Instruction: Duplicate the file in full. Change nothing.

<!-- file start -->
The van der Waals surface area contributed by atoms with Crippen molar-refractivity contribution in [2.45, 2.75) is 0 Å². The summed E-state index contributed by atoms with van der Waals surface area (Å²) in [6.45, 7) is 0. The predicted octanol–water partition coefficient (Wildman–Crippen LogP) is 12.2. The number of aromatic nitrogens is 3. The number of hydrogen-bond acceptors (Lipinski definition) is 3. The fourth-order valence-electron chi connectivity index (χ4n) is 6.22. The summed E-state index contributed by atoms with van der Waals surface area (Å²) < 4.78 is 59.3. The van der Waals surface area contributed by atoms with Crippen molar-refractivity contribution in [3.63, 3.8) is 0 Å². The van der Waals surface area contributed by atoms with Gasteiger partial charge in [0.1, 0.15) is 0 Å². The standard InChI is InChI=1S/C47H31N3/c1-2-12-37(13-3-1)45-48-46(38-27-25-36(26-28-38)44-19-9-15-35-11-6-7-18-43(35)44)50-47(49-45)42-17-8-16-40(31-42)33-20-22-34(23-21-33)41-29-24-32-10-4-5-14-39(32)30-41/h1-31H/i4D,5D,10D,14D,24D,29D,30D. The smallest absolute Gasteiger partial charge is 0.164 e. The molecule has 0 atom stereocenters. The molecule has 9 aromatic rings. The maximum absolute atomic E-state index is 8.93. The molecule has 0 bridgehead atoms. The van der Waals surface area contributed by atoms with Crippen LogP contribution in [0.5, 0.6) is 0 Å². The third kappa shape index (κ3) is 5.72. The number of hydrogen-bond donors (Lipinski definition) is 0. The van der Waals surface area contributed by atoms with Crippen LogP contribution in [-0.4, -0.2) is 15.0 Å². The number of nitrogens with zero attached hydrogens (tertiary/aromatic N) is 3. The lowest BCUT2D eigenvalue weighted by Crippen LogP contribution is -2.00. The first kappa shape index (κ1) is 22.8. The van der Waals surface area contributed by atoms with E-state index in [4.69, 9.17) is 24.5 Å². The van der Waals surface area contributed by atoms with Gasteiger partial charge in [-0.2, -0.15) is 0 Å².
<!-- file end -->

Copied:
The van der Waals surface area contributed by atoms with Crippen molar-refractivity contribution in [2.45, 2.75) is 0 Å². The summed E-state index contributed by atoms with van der Waals surface area (Å²) in [6.45, 7) is 0. The predicted octanol–water partition coefficient (Wildman–Crippen LogP) is 12.2. The number of aromatic nitrogens is 3. The number of hydrogen-bond acceptors (Lipinski definition) is 3. The fourth-order valence-electron chi connectivity index (χ4n) is 6.22. The summed E-state index contributed by atoms with van der Waals surface area (Å²) < 4.78 is 59.3. The van der Waals surface area contributed by atoms with Crippen molar-refractivity contribution in [3.63, 3.8) is 0 Å². The van der Waals surface area contributed by atoms with Gasteiger partial charge in [0.1, 0.15) is 0 Å². The standard InChI is InChI=1S/C47H31N3/c1-2-12-37(13-3-1)45-48-46(38-27-25-36(26-28-38)44-19-9-15-35-11-6-7-18-43(35)44)50-47(49-45)42-17-8-16-40(31-42)33-20-22-34(23-21-33)41-29-24-32-10-4-5-14-39(32)30-41/h1-31H/i4D,5D,10D,14D,24D,29D,30D. The smallest absolute Gasteiger partial charge is 0.164 e. The molecule has 0 atom stereocenters. The molecule has 9 aromatic rings. The maximum absolute atomic E-state index is 8.93. The molecule has 0 bridgehead atoms. The van der Waals surface area contributed by atoms with Crippen LogP contribution in [0.5, 0.6) is 0 Å². The third kappa shape index (κ3) is 5.72. The number of hydrogen-bond donors (Lipinski definition) is 0. The van der Waals surface area contributed by atoms with Crippen LogP contribution in [-0.4, -0.2) is 15.0 Å². The number of nitrogens with zero attached hydrogens (tertiary/aromatic N) is 3. The lowest BCUT2D eigenvalue weighted by Crippen LogP contribution is -2.00. The first kappa shape index (κ1) is 22.8. The van der Waals surface area contributed by atoms with E-state index in [4.69, 9.17) is 24.5 Å². The van der Waals surface area contributed by atoms with Gasteiger partial charge in [-0.2, -0.15) is 0 Å².